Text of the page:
A Stream Protection Fee will take effect in West Chester in a few months. The online overview identifies the issues the fee will help solve: water pollution, flooding and erosion, and degradation of our storm water pipes, drains, and other infrastructure.
Water has been in the news a lot lately. We just saw it battering the shores in Florida and covering route 95 in North Carolina. Meanwhile, in parts of the West reservoirs are drying up and the risk of forest fires increases. Traditional weather patterns are disrupted, warmer seas and air cause bigger storms, and the arctic ice is melting. A scary New York Times article just showed devastating effects if a hurricane directly hits Houston and the center of the US petro-chemical industry.
In Cape May Point last week, I observed something of a flood in the back yard of our rental unit, even though it had not rained for three days. The owner blamed pavers that were added not long ago in a yard nearby. A glance over the fence showed that the back yard next door was doing more than its part in collecting runoff.
It took a week (Friday to Friday) for the water to recede, and then it started raining again and the water rose even higher than before. I think there are three reasons:
1) Impermeable areas–houses, sheds, decks, driveways, pavers–concentrate rain in the remaining permeable areas, which are then overloaded. One house in the same block has been operating a sump pump almost continuously. In a construction hole in a non-flooded property, I noted the water table only about 7 inches down; that block must be better at shedding water than this one, but that is still uncomfortably close to the surface.
2) Rising sea levels. Not a lot, maybe a couple of inches since Cape May Point started being built up in the 1870s, but every inch raises the water table and cuts down available drainage capacity underground.
3) Starting in the 1870s, Cape May Point borough (much smaller than West Chester) was built up in a marshy area, obviously without proper protection of natural drainage areas. The state park is right next door, with marshes and ponds behind the dunes. In Cape May Point, wet areas must have been filled in and built over… with consequences.
A 1936 hurricane shaved off a whole street at the edge of Cape May Point. The higher the water on both sides of the dunes, the more vulnerable today’s houses will become. As we see from the Cape May Point web site, flooding is a serious concern here. “Cape May Point Flood Service Information” shows that Cape May Point has been taking extensive protective measures, with the Army Corps of Engineers, such as beach replenishment, dune reconstruction, and additional storm drains. Water is a big deal in the area; the three front-page articles in the October 5 issue of the Cape May Star and Wave are about salt water intrusion into city wells, flood zoning by FEMA on Delaware Bay, and flooding in West Cape May.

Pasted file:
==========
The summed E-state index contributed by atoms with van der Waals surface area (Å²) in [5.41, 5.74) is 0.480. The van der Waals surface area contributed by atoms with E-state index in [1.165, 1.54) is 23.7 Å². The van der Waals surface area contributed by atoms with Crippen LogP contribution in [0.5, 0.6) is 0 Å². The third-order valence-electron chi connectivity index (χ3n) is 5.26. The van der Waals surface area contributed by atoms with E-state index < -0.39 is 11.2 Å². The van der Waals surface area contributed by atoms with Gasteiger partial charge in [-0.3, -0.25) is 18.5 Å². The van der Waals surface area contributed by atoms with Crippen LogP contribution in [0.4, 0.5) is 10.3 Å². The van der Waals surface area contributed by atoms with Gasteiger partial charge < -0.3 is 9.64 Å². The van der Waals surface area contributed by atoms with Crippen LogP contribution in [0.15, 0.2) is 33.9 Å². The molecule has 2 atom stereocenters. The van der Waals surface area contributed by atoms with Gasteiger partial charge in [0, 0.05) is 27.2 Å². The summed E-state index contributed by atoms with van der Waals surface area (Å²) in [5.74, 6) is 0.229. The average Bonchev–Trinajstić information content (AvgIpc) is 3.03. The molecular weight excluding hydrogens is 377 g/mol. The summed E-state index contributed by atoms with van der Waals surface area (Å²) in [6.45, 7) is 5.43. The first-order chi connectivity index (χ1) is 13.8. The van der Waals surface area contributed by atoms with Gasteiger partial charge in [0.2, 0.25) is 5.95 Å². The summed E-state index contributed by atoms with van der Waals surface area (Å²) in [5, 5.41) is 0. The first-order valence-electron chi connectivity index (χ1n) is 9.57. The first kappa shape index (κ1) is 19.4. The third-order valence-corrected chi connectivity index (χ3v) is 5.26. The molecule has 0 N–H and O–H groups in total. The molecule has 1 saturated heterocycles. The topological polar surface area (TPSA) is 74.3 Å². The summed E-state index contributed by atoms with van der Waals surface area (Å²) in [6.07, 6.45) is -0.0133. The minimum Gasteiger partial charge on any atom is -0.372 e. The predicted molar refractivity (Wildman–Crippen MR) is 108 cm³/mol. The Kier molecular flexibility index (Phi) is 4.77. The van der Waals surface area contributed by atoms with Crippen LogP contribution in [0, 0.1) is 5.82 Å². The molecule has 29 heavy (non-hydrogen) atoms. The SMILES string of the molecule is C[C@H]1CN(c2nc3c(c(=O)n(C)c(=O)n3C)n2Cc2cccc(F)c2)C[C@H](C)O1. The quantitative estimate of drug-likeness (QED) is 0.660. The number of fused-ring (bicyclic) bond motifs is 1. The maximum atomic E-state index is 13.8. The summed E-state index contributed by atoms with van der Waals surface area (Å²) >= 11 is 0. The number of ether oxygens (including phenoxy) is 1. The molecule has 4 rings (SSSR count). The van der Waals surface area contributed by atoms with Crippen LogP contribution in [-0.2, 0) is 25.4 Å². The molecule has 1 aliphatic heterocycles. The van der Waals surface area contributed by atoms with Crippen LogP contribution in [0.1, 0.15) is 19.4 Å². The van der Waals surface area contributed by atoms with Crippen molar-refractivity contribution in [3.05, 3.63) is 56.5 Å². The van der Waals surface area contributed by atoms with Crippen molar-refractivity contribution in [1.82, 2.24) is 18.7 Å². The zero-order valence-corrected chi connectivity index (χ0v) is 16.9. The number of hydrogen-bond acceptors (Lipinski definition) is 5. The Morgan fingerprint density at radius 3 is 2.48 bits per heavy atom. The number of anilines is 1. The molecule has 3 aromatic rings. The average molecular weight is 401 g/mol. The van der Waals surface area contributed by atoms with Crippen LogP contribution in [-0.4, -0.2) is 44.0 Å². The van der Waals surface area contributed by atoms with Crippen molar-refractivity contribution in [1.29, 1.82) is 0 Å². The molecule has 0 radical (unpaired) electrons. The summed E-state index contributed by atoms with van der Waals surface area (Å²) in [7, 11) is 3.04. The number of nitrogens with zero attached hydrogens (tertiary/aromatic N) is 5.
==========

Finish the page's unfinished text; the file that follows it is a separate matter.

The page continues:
Back now to West Chester. Although our borough is at the top of a hill, we also have water issues. Streams drain outward from the high point at Marshall Square Park. In some areas, due to earlier filling of low areas, construction, channelization, and debris, streams can overflow in a flood (notably, where Goose Creek enters a pipe under Franklin St. and Rubinstein’s). In other areas, stagnant water can favor the breeding of mosquitoes. Basements regularly take on water. Streets have low patches which can ice over dangerously in winter. And it’s not just about flooding. We need healthy streams and good drainage as part of our sustainability aspirations.
When water drains too fast, it carries polluting wastes and erodes stream banks; when it drains too slowly, it builds up in streets and yards… just like in Cape May Point. At least, we don’t have the ocean to worry about on top of our hill, and lower-lying parts of the County face more water danger than we do.
I applaud the Borough for taking steps to remedy our water problem with funding from all property owners (and not just the homeowners and businesses), since all properties that allow any water runoff contribute to the problem. Just as we collectively contribute to the problem, so we will collectively contribute to the solution.